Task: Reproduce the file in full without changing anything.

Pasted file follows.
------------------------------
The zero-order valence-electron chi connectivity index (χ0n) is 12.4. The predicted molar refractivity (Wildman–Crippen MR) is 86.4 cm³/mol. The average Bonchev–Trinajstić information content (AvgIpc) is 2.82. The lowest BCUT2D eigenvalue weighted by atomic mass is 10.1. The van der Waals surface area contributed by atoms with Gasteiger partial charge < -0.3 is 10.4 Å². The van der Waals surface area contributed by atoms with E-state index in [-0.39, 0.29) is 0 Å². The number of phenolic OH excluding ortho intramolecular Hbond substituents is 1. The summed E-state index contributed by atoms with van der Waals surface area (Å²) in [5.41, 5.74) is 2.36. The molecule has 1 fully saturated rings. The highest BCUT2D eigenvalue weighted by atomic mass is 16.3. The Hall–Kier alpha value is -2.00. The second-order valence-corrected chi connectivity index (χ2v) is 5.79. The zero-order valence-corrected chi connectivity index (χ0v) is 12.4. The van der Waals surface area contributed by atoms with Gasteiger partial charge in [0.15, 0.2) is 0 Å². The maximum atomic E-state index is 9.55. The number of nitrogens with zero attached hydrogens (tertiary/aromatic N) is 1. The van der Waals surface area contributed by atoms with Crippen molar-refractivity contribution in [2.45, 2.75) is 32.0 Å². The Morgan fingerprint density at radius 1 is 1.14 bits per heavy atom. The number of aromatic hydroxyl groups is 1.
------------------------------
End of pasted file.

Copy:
The zero-order valence-electron chi connectivity index (χ0n) is 12.4. The predicted molar refractivity (Wildman–Crippen MR) is 86.4 cm³/mol. The average Bonchev–Trinajstić information content (AvgIpc) is 2.82. The lowest BCUT2D eigenvalue weighted by atomic mass is 10.1. The van der Waals surface area contributed by atoms with Gasteiger partial charge < -0.3 is 10.4 Å². The van der Waals surface area contributed by atoms with E-state index in [-0.39, 0.29) is 0 Å². The number of phenolic OH excluding ortho intramolecular Hbond substituents is 1. The summed E-state index contributed by atoms with van der Waals surface area (Å²) in [5.41, 5.74) is 2.36. The molecule has 1 fully saturated rings. The highest BCUT2D eigenvalue weighted by atomic mass is 16.3. The Hall–Kier alpha value is -2.00. The second-order valence-corrected chi connectivity index (χ2v) is 5.79. The zero-order valence-corrected chi connectivity index (χ0v) is 12.4. The van der Waals surface area contributed by atoms with Gasteiger partial charge in [0.15, 0.2) is 0 Å². The maximum atomic E-state index is 9.55. The number of nitrogens with zero attached hydrogens (tertiary/aromatic N) is 1. The van der Waals surface area contributed by atoms with Crippen molar-refractivity contribution in [2.45, 2.75) is 32.0 Å². The Morgan fingerprint density at radius 1 is 1.14 bits per heavy atom. The number of aromatic hydroxyl groups is 1.